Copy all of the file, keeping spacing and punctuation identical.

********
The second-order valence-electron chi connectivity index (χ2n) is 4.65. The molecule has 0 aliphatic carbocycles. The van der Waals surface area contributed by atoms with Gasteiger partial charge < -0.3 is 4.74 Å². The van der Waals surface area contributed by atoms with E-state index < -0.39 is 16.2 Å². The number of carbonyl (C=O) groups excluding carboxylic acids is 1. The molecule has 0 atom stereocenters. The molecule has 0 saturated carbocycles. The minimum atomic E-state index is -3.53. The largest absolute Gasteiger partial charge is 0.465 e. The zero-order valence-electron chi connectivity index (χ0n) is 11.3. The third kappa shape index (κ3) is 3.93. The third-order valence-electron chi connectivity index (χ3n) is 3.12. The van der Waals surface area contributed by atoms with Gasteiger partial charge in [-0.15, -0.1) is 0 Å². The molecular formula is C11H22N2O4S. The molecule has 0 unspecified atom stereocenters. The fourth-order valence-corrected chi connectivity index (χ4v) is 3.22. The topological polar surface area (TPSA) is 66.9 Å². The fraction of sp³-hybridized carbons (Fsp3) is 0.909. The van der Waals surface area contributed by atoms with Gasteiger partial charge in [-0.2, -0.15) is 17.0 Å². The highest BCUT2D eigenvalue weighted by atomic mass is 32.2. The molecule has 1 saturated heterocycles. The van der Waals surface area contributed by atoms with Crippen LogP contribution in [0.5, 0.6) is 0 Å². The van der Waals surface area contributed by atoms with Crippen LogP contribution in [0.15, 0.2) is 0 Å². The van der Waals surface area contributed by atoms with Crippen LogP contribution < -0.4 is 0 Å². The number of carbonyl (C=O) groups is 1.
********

The second-order valence-electron chi connectivity index (χ2n) is 4.65. The molecule has 0 aliphatic carbocycles. The van der Waals surface area contributed by atoms with Gasteiger partial charge < -0.3 is 4.74 Å². The van der Waals surface area contributed by atoms with E-state index < -0.39 is 16.2 Å². The number of carbonyl (C=O) groups excluding carboxylic acids is 1. The molecule has 0 atom stereocenters. The molecule has 0 saturated carbocycles. The minimum atomic E-state index is -3.53. The largest absolute Gasteiger partial charge is 0.465 e. The zero-order valence-electron chi connectivity index (χ0n) is 11.3. The third kappa shape index (κ3) is 3.93. The third-order valence-electron chi connectivity index (χ3n) is 3.12. The van der Waals surface area contributed by atoms with Gasteiger partial charge in [-0.15, -0.1) is 0 Å². The molecular formula is C11H22N2O4S. The molecule has 0 unspecified atom stereocenters. The fourth-order valence-corrected chi connectivity index (χ4v) is 3.22. The topological polar surface area (TPSA) is 66.9 Å². The fraction of sp³-hybridized carbons (Fsp3) is 0.909. The van der Waals surface area contributed by atoms with Gasteiger partial charge in [-0.2, -0.15) is 17.0 Å². The highest BCUT2D eigenvalue weighted by atomic mass is 32.2. The molecule has 1 saturated heterocycles. The van der Waals surface area contributed by atoms with Crippen LogP contribution in [0.5, 0.6) is 0 Å². The van der Waals surface area contributed by atoms with Crippen LogP contribution in [0.15, 0.2) is 0 Å². The van der Waals surface area contributed by atoms with Crippen LogP contribution < -0.4 is 0 Å². The number of carbonyl (C=O) groups is 1.